Samples of the virus derived from the first U.S. case arrived in labs at the Gillings School of Global Public Health at the University of North Carolina at Chapel Hill in early February.
February 10, 2020
North Carolina researchers are trying to find treatments for COVID-19
Scientists believe SARS-CoV-2 the virus that causes COVID-19 began in a cave in Wuhan, China. It came from bats that eventually wound up in China’s open-air markets, where live animals are in cages and in a perfect spot to transmit viruses to people. The spread of the novel coronavirus at the center of a worldwide public health emergency could be slowed by scientists almost 8,000 miles away in North Carolina. Researchers from the state’s academic community as well as companies in the biotech sector are scrambling to understand the virus and develop new drugs to fight it. Samples of the virus derived from the first U.S. case, a 35-year old man from the state of Washington, arrived in labs at the Gillings School of Global Public Health at the University of North Carolina at Chapel Hill in early February. They were sent from the Centers for Disease Control and Prevention in Atlanta.
The Gillings School is one of only a handful of labs nationwide to receive the samples. Since then, a team of 30 virologists at the lab, clad in head-to-toe Tyvek body suits and wearing respirators are growing more of the virus, scrambling to find a therapy or vaccine that could slow the virus’ spread. The UNC team has narrowed their search to about 100 drugs that are likely to show promise.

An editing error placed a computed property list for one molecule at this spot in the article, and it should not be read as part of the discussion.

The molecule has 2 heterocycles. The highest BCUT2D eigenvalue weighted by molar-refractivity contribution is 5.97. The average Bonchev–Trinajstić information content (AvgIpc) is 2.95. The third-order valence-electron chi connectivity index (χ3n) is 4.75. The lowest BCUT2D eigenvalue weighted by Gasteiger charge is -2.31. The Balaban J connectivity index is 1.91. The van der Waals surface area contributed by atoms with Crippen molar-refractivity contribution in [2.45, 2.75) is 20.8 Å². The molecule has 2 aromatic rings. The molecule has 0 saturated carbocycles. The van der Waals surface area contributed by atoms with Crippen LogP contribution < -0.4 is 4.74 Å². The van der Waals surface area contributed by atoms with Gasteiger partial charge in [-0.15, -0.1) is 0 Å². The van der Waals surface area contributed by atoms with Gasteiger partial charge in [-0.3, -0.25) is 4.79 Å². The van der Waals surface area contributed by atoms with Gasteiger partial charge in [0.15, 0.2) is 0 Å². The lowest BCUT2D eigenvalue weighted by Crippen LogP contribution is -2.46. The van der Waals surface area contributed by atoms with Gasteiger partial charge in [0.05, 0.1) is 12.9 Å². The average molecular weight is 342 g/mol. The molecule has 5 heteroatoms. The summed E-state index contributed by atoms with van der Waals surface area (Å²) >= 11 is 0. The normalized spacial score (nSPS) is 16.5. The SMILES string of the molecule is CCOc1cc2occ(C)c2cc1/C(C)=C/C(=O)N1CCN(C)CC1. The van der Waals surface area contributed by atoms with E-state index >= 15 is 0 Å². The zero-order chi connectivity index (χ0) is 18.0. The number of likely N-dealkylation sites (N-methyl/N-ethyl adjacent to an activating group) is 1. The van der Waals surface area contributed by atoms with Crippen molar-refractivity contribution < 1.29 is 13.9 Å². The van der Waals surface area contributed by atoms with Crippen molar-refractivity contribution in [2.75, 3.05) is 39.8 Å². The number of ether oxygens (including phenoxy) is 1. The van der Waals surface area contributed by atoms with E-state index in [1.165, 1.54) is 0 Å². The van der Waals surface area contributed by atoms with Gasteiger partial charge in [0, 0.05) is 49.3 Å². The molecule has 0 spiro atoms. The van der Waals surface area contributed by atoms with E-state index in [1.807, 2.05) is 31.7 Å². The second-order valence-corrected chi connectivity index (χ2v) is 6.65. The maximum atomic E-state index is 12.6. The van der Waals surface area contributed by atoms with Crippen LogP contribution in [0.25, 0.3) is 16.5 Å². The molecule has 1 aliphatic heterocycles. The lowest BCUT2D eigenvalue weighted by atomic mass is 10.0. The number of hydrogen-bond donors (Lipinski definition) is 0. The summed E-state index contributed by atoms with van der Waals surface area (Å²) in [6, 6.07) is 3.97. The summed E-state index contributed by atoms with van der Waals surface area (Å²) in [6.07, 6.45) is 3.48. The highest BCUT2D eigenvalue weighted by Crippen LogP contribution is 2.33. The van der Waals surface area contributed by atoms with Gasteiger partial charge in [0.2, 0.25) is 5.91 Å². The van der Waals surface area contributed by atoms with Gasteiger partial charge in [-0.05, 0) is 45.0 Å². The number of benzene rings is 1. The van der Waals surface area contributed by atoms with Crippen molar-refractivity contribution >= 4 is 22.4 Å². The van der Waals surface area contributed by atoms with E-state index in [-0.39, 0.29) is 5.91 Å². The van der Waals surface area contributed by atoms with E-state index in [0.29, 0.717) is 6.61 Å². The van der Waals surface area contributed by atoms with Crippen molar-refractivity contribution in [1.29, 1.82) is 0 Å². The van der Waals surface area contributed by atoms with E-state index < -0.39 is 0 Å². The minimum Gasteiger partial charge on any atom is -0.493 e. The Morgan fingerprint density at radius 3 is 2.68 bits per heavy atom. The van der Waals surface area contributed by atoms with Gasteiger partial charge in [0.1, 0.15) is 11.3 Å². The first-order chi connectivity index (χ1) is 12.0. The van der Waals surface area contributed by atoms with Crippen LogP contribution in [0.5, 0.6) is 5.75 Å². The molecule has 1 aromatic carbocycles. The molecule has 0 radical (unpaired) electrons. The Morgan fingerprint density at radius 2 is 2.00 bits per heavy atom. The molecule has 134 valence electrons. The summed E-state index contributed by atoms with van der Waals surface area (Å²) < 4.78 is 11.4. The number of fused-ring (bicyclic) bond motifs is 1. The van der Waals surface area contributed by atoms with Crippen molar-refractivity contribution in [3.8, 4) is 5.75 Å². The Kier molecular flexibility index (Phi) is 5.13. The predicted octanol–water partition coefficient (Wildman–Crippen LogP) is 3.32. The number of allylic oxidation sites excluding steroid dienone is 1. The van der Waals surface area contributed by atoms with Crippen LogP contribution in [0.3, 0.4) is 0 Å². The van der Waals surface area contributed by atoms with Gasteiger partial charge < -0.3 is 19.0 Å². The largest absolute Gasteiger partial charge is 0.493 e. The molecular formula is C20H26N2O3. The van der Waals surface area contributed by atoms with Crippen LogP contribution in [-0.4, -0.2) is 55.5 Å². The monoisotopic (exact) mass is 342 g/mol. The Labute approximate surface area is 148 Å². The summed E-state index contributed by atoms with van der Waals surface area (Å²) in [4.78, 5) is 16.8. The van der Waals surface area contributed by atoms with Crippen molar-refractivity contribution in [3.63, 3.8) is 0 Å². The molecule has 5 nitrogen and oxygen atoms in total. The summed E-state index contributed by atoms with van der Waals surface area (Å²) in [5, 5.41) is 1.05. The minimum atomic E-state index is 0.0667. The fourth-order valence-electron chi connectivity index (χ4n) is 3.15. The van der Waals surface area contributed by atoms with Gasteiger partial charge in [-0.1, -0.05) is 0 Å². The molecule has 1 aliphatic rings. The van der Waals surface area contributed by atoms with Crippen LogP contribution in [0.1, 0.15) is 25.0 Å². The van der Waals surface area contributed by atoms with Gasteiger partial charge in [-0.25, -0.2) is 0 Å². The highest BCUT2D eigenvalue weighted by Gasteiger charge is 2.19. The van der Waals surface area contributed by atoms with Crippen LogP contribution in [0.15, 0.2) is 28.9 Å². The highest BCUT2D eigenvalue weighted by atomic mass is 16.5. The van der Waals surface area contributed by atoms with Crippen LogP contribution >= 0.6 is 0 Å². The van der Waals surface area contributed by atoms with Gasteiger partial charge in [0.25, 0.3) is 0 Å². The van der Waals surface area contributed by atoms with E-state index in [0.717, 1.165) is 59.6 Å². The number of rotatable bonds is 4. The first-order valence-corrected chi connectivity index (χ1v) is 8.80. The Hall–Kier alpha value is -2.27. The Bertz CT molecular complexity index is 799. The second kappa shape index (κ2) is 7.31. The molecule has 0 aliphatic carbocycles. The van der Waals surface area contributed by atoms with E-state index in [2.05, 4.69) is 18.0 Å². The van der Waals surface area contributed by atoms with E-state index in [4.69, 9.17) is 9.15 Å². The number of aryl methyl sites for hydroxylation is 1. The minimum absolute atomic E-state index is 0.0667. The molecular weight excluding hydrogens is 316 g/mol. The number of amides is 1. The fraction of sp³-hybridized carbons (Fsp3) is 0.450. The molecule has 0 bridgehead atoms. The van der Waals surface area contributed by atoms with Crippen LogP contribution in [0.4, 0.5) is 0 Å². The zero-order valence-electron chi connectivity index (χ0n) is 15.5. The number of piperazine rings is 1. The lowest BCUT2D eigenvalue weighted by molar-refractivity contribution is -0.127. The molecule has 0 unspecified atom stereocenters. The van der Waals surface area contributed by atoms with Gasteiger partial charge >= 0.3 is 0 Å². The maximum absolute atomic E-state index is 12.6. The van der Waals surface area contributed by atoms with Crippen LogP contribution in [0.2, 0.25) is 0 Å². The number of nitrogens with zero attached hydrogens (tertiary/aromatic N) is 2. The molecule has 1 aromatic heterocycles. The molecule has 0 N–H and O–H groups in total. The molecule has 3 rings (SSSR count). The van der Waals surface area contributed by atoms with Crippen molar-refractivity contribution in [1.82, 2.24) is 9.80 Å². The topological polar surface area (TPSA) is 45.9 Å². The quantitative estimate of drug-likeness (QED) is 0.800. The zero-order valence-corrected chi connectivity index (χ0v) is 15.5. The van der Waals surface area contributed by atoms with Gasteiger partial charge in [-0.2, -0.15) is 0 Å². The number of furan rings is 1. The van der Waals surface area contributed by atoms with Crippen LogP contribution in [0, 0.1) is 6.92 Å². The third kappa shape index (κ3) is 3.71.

“The goal of our program is to find broad-based inhibitors that work against everything in the virus family,” said Ralph Baric, Ph.D., Kenan Distinguished Professor in the Department of Epidemiology at the Gillings School, in a story for Bloomberg. “I have a lot of people who are really tired. They are working really hard.”
Baric is one the nation’s leading experts on coronaviruses. While the world may be focused on what is officially known as coronavirus SARS- CoV-2, the virus that causes COVID-19, it turns out there are a lot of coronaviruses. His lab has studied many of them for more than three decades.
Coronaviruses are so named because of the crown-like spikes that help them invade cells. The viruses also have an extraordinarily high ability to mutate and adapt. They all follow a similar pattern. The SARS (Severe Acute Respiratory Syndrome) outbreak in 2002 originated in bats in China. So did a similar SARS-like virus in 2015. The MERS (Middle East Respiratory Syndrome) outbreak in 2012 started in camels. More than 1600 people died in those outbreaks.
Other North Carolina researchers include:
At Duke University, Gregory Gray, M.D., is an infectious disease epidemiologist in the School of Medicine, the Duke Global Health Institute and Duke Nicholas School of the Environment. He is overseeing a clinical trial of a vaccine to combat the SARS-CoV2 virus.
In addition, four North Carolina-based biotech companies are working on drugs and diagnostics to combat COVID-19.
Heat Biologics, Morrisville- Developing a medication to boost the immune system against coronaviruses.
BioMedomics, Durham- Developing a COVID-19 test kit.
Atom Bioworks, Cary- Using artificial intelligence and synthetic DNA to identify and treat coronaviruses
BioCryst, Durham- developing a broad-spectrum antiviral therapy.
Frank Graff is a producer/reporter with UNC-TV, focusing on Sci NC, a broadcast and online science series.